Chalking Tires: A Digital Solution

Parking lots and municipal areas alike rarely have enough parking spaces to accommodate all the vehicles of everyone who wants to visit. Posting time limits for parking as well as fining those who remain too long helps ensure that vehicles don’t monopolize parking spots. Enforcing those limits typically means manually chalking a vehicle’s tire – making a small chalk mark on the tire. If parking enforcement finds that chalk mark after the parking time limit has expired, it means that the driver has overstayed their welcome and can be fined accordingly.

Chalking vehicle tires, however, is a time-consuming, labor-intensive operation. Parking enforcement officers must walk up to every vehicle and make the chalk mark themselves. Later, they must slowly inspect each vehicle for the chalk mark. And they must trust that drivers are not erasing chalk marks or only moving their vehicle a few inches to hide the chalk mark. In short, despite its long use as a parking enforcement method, there are many downsides to the approach.

And there’s another more pressing concern: chalking tires may be illegal. In Taylor v. City of Saginaw, the 6th U.S. Circuit Court of Appeals ruled that chalking tires was a violation of the Fourth Amendment’s protection against unreasonable search and seizure of property. The case focused upon the physical act of chalking vehicle tires, which was ruled trespassing upon private property without just cause.

Fortunately, there is a more efficient, reliable, and law-abiding solution: digital chalking.

Digital chalking makes use of cameras and vehicle recognition software (VRS) to, at a minimum, records the time when a vehicle parks as well as the location of the valve stem on one of the vehicle’s tires. The valve stem location replaces the chalk. After the parking time limit has passed, the system checks the valve stem location again. If the valve stem location has not changed, that would indicate that the vehicle has remained in its parking spot beyond the allotted time limit, and the driver can be fined.

This example is the most basic application of digital chalking technology. More sophisticated systems can also record the vehicle’s license plate, color, make, and location via GPS. All these data can be used to confirm that the vehicle has remained too long in its parking spot. The technology can even connect directly to DMV databases to create and deliver parking citations electronically.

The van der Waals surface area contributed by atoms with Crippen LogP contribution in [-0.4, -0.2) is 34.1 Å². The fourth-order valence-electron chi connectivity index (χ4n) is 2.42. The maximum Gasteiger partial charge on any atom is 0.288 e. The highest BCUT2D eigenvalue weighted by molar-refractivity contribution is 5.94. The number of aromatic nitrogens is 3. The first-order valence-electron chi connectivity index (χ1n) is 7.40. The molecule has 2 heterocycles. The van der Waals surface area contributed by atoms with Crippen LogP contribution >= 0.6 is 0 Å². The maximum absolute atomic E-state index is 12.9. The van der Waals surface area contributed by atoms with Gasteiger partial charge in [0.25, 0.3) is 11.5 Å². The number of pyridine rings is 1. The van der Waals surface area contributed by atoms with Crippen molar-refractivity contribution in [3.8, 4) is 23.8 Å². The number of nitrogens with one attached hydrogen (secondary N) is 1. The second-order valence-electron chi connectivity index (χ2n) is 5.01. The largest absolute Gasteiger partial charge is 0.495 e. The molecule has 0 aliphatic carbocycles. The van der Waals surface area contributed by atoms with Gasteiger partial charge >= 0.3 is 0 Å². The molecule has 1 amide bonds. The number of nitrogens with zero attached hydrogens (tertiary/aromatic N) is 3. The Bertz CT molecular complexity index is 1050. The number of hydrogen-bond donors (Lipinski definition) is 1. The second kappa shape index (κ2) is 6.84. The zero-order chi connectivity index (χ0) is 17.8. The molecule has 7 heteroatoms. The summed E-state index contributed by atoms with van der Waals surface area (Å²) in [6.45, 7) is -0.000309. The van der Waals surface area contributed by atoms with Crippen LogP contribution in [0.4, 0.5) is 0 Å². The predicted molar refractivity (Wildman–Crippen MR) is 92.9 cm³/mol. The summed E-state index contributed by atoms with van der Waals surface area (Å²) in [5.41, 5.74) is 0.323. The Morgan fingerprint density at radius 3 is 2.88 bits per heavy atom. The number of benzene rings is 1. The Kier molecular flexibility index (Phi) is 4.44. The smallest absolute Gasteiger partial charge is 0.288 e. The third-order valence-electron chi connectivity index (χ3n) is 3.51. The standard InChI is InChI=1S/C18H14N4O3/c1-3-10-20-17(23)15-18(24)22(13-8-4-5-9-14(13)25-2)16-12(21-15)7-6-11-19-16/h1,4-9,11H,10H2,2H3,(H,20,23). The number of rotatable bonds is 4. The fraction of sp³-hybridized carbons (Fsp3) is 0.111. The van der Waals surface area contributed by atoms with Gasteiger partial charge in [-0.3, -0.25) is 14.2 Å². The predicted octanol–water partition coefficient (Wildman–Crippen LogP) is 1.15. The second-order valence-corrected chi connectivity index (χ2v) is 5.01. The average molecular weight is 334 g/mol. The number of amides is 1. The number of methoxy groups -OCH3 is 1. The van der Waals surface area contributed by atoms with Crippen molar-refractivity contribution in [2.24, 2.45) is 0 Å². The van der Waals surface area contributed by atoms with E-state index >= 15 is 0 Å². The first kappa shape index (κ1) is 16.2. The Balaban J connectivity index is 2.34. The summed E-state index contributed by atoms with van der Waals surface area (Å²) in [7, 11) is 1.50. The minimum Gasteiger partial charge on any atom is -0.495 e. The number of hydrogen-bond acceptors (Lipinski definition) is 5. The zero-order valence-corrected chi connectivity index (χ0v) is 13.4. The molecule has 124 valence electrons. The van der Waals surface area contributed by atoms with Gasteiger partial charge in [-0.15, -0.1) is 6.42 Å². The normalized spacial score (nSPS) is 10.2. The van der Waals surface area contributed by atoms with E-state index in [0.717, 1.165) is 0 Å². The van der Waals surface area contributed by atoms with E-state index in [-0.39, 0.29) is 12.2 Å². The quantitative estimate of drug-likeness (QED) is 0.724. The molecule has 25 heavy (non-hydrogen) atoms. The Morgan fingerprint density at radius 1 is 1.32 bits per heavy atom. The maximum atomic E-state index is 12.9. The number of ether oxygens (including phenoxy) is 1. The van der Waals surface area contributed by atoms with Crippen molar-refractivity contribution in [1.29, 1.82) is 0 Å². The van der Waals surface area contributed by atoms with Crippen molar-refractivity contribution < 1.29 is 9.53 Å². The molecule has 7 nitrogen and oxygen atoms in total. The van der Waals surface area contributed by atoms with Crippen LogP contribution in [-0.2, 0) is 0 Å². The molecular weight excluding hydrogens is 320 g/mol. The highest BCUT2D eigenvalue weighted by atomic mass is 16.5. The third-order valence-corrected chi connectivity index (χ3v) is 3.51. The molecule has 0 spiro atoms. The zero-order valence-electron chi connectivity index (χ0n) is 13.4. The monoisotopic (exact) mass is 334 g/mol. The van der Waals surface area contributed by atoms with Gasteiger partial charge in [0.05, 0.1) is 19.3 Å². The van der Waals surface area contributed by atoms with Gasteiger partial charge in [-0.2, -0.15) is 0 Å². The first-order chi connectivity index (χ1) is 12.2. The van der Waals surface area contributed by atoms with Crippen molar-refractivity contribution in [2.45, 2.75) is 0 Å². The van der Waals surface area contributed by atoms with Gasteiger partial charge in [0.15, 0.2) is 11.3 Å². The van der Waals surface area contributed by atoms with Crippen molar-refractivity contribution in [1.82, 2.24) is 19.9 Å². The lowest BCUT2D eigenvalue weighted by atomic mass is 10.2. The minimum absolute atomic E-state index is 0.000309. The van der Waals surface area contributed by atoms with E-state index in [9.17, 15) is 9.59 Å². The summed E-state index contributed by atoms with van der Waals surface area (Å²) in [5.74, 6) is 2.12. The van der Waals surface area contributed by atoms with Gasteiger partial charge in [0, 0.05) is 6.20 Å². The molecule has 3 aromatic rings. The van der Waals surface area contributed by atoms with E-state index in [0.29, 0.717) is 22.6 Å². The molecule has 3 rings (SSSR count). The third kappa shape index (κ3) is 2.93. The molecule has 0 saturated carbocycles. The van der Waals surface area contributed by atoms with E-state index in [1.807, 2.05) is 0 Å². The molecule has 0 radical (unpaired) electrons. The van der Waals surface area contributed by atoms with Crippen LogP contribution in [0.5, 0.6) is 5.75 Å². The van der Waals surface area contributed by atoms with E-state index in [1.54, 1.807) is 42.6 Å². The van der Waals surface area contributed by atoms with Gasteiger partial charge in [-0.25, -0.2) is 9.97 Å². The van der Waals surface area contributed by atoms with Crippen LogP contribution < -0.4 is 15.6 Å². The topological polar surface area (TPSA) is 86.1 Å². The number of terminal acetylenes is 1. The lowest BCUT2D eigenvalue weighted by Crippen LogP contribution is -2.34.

How might such technology be deployed? In parking lots, it can be done with stationary cameras that are triggered once a vehicle pulls into a parking spot. The VRS then records the necessary data and begins timing the vehicle’s length of stay. In parking lots, the use of the valve stem imagery may not even be necessary, as the software can simply identify when the vehicle comes and goes.

In on-street parking applications, stationary cameras can be used. However, many parking enforcement organizations prefer to use either a mobile camera mounted in an enforcement vehicle, or a handheld camera used by a parking enforcement officer, such as that in a smartphone. In either application, it is the technology that does the heavy lifting. As the parking enforcement vehicle makes its rounds – or the parking enforcement officer walks their rounds – vehicle data are recorded and timestamped to confirm whether the vehicle has stayed too long in its parking spot.

The result is a more efficient system with higher reliability. That means less work for parking enforcement officers and fewer drivers who are able to cheat the system.

Even better, this approach is not a violation of Fourth Amendment rights. After the Taylor v. City of Saginaw decision, University of California, Berkeley law professor and Fourth Amendment scholar Orin Kerr weighed in on Twitter by saying, “…seems easy enough these days for parking enforcers to just take a photo of the car, or even just a close-up photo of the tire, rather than chalk it. That way parking enforcement can learn the placement of the car w/o physically marking it. No 4A issues then.”

Do you think such a solution might work for you? Contact your omniQ sales representative. They will be happy to assist you in figuring out what application of digital chalking works best for your application.